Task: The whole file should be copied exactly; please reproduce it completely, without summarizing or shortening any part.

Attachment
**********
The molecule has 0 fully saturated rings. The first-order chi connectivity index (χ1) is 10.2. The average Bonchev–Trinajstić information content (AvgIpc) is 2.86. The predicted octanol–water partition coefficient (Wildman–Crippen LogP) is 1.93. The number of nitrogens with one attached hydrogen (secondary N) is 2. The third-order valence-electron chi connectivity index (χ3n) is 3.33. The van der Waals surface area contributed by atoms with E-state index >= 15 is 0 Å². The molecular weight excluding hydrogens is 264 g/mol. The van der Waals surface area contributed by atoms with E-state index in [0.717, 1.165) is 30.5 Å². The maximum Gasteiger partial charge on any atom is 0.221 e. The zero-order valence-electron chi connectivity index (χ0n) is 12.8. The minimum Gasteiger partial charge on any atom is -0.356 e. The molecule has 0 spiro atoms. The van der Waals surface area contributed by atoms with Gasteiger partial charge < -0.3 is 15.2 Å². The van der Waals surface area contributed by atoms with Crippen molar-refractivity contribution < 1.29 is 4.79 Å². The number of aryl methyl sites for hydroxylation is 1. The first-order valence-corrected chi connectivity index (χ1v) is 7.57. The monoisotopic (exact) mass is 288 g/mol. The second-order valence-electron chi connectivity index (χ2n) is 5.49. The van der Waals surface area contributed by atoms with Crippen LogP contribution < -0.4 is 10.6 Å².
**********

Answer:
The molecule has 0 fully saturated rings. The first-order chi connectivity index (χ1) is 10.2. The average Bonchev–Trinajstić information content (AvgIpc) is 2.86. The predicted octanol–water partition coefficient (Wildman–Crippen LogP) is 1.93. The number of nitrogens with one attached hydrogen (secondary N) is 2. The third-order valence-electron chi connectivity index (χ3n) is 3.33. The van der Waals surface area contributed by atoms with E-state index >= 15 is 0 Å². The molecular weight excluding hydrogens is 264 g/mol. The van der Waals surface area contributed by atoms with E-state index in [0.717, 1.165) is 30.5 Å². The maximum Gasteiger partial charge on any atom is 0.221 e. The zero-order valence-electron chi connectivity index (χ0n) is 12.8. The minimum Gasteiger partial charge on any atom is -0.356 e. The molecule has 0 spiro atoms. The van der Waals surface area contributed by atoms with Gasteiger partial charge < -0.3 is 15.2 Å². The van der Waals surface area contributed by atoms with Crippen molar-refractivity contribution < 1.29 is 4.79 Å². The number of aryl methyl sites for hydroxylation is 1. The first-order valence-corrected chi connectivity index (χ1v) is 7.57. The monoisotopic (exact) mass is 288 g/mol. The second-order valence-electron chi connectivity index (χ2n) is 5.49. The van der Waals surface area contributed by atoms with Crippen LogP contribution < -0.4 is 10.6 Å².